So I have been back from my “social media hiatus” for about a week now, and it’s been…interesting.
For those of you who didn’t know, the day after my birthday back in December I decided to give up Facebook for a month to see how it went. I still used Instagram, so I think it still posted some pictures, but I wanted to see what it was like to not have in my life.
You know it’s really funny…I am one of those people that has had a love/hate relationship with technology and social networking. I love keeping in touch with friends who don’t live nearby, seeing pictures, hearing about an exciting announcement….but for whatever reason, and usually I just prepare myself for this around election time (har har), there seemed to be a LOT of opinions going around that were distracting me from the things that matter the most.
Around that time there were some big news stories that came out. Between Duck Dynasty and states passing marriage equality laws and the always fun “Is the true Christmas disappearing?” debate, everyone seemed to have really strong opinions. And there were days that it seemed like people woke up, sat behind their computer or smartphone, and really didn’t care who they hurt or how insensitive they sounded as long as they got their status or comment out to the world. Facebook became their own therapy session. I think a lot of the time we don’t realize how harsh something sounds in writing until we go back and read it. Suddenly, logging in to check my messages became something I was dreading, because I knew I was going to see people just attacking each other back and forth via comment boxes and like buttons.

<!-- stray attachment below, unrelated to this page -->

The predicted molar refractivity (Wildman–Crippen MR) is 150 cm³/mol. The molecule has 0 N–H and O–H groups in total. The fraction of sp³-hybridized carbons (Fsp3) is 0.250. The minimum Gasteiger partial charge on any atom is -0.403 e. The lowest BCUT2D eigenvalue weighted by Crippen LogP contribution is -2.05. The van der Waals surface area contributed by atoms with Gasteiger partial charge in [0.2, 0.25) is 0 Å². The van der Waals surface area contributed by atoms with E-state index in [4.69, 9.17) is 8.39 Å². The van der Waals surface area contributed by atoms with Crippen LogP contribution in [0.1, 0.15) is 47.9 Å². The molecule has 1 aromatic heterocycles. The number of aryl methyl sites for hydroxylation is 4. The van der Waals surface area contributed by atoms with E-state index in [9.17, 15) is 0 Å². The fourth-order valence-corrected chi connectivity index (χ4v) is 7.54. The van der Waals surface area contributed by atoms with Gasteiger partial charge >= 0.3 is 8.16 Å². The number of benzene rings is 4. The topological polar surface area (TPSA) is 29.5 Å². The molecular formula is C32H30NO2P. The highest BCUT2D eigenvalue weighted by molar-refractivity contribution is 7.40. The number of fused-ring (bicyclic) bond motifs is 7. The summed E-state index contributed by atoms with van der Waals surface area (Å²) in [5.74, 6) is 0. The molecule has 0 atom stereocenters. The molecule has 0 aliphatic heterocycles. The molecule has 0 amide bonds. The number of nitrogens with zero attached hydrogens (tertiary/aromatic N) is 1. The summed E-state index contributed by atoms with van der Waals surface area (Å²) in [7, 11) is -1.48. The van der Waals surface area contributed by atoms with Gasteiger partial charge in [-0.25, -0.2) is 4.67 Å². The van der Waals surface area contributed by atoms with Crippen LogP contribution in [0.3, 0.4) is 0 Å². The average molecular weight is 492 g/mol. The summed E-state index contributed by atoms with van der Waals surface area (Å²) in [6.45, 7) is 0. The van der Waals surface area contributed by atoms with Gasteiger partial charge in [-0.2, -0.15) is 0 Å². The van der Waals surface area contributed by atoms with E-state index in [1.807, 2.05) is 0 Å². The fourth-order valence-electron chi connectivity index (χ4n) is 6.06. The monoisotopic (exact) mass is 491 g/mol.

But that was also the time that I began questioning just why it was getting under my skin so much. I would like to think that I am a nice person where maybe it was just that I didn’t like seeing people condemning each other, but I think there was also a deeper issue going on.
This is where my title comes in: I am preaching to myself here. I think sometimes the things that get me the most fired up, whether it is passionate or frustrated, are the things that I am the most angry or irritated at myself for.
Facebook and the media gave me the opportunity to see point blank, in writing, some of the most hurtful words imaginable. There were some people who I was sort of afraid to talk to afterwards. But I started thinking about all of the random thoughts that pass through my mind throughout the day that can be just as harsh.
I don’t like this ugly side of my heart. I like to pretend it doesn’t exist. I love meeting new people, learning more about them, hugging them (hopefully I don’t scare you away?) and just talking. When I get to have a really good one-on-one or small group conversation, it takes me out of my own head. Those are the moments I value the most in retrospect. I think that is part of the reason I am a social worker: I love focusing on other people and problem solving, trying my best to offer the love of Jesus along the way, and then just getting to learn from them and talk about what I too struggle with.
But in reality, just because I don’t always necessarily blast out my negative thoughts, particularly in writing, doesn’t mean that I don’t have them.
I still sometimes look at people and make snap judgments based on the way they are dressed, their accent, how their hygiene is, and so forth. If someone is screaming at another person in public, I automatically make assumptions about the state their life is in. And so on, and so forth.
(Before I keep going, if one person reading this could just shoot me a message and be like “I struggle with this too!” I’d really appreciate it! Starting to get a little deep now.)